that's over quickly, even when throwing a lot of people at it, is less
risky in that there is so little opportunity for someone to pull the
plug before a two-month project is finished.)

Here is where we run into another problem.  Many developers are sadly
incapable of developing software.  In part, this is because too many
organizations do not think of "programming" as a viable career and
structure their environments to reflect that.  The result is that
people get out of school, write code for five years or so, and then
move into management.  The problem is that studies have shown that to
get really good at anything complex -- like speaking a foreign
language fluently, mastering an instrument, or being a skilled
programmer -- takes ten years.  So we have people writing code --
sometimes even "senior programmers" who really should still be the
apprentice of a more skilled master.  The result is that the code
sucks.  It's not that they're (necessarily) stupid; they just don't
have the skills they need to do what they need to do given the
resources and time available to them.

In many cases, the wins experienced by sophisticated tools just aren't
great enough for the underskilled (too green to be very good) and
agnostic ("I've got a job to do and don't care what gets it done")
"programmers" to see.  The advantage of component-based software, in
economic terms, is a gamble.

Seen in this context, Java is brilliant.  Nothing revolutionary.
Familiar Algol-derived syntax.  No crazy CLOS-style object system.
Let programmers forget about free() and malloc().  Get them out of the
business of pointer arithmetic.  These are all of the things needed to
keep mediocre programmers from reliving the confusion and coredumps
they experienced in college.

It seems that the smarter we make the tools, the smarter the users
have to be to take advantage of their power.  It's not an "ease of
use" issue: it's a simple question of mastering the domain,
understanding what each of those switches does and how it impacts the
way the whole thing works together.  Smarter tools tend to have more
options, so they need smarter people to make good use of them.

Now, we know the success stories of Smart People using good tools to
beat the averages, but it's hard to get beyond the management and risk
issues.  This far-out stuff is not what the herd is doing.  Good
programmers are expensive.  Why pay a "mere programmer" $120k or more,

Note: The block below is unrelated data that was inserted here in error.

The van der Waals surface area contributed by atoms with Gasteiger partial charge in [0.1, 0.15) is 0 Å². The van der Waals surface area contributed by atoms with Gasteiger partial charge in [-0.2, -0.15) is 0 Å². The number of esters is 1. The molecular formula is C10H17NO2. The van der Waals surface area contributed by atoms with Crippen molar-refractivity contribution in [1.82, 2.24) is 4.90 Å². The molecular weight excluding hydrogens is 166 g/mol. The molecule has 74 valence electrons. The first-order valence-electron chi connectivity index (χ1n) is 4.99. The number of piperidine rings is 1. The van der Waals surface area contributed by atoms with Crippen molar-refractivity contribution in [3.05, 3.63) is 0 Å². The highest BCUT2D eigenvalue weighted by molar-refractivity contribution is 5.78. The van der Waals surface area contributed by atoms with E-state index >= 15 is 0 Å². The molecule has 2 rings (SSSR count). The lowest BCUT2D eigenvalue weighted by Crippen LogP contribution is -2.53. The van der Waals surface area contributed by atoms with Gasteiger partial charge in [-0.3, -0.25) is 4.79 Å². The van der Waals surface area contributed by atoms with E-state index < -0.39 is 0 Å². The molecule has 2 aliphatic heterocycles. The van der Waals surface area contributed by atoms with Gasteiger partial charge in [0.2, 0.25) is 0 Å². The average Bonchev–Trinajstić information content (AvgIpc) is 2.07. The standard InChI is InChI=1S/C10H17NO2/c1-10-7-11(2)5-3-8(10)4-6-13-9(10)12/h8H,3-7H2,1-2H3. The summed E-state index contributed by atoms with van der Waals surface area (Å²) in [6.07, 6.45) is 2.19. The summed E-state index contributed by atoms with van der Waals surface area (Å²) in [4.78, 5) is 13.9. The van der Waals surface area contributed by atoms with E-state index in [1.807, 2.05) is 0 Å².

when you've got "IT Directors" (who couldn't code their way out of a
proverbial wet paper bag) making $90k?  Again, you'll see the result
in time, but the initial expenditure can be difficult to make -- or
even impossible, depending on the environment.

This isn't something that tools alone can fix.  Certainly tools that
keep the mediocre from shooting themselves in the foot aren't the
solution.  We need to allow programming to be a viable career option
so that people can do it long enough to get really good at it, we need
to give them the kinds of tools that will allow them to approach Very
Hard Problems(tm), and we need to take a long-range view of what we're
doing so that we give ourselves time to realize the return on our
investments.  At the same time, we need to work in small, measurable
iterations, so that we reduce the risk posed by ups and downs that
come from budgetary constraints.

I cannot think of any way that we can realistically address the needs
of both very good programmers (including those who aspire to be very
good and are willing to invest the time and effort necessary) and the
mediocre.  Perhaps a Very Good Programmer environment could itself be
built up to provide ease of use and whatnot for a mediocre programmer,
letting the very good crawl underneath and use magic when they see
fit.  But how to make all that work together seems difficult at best.

Matt Curtin, CISSP, IAM, INTP.  Keywords: Lisp, Unix, Internet, INFOSEC.
Founder, Interhack Corporation +1 614 545 HACK http://web.interhack.com/
Author of /Developing Trust: Online Privacy and Security/ (Apress, 2001)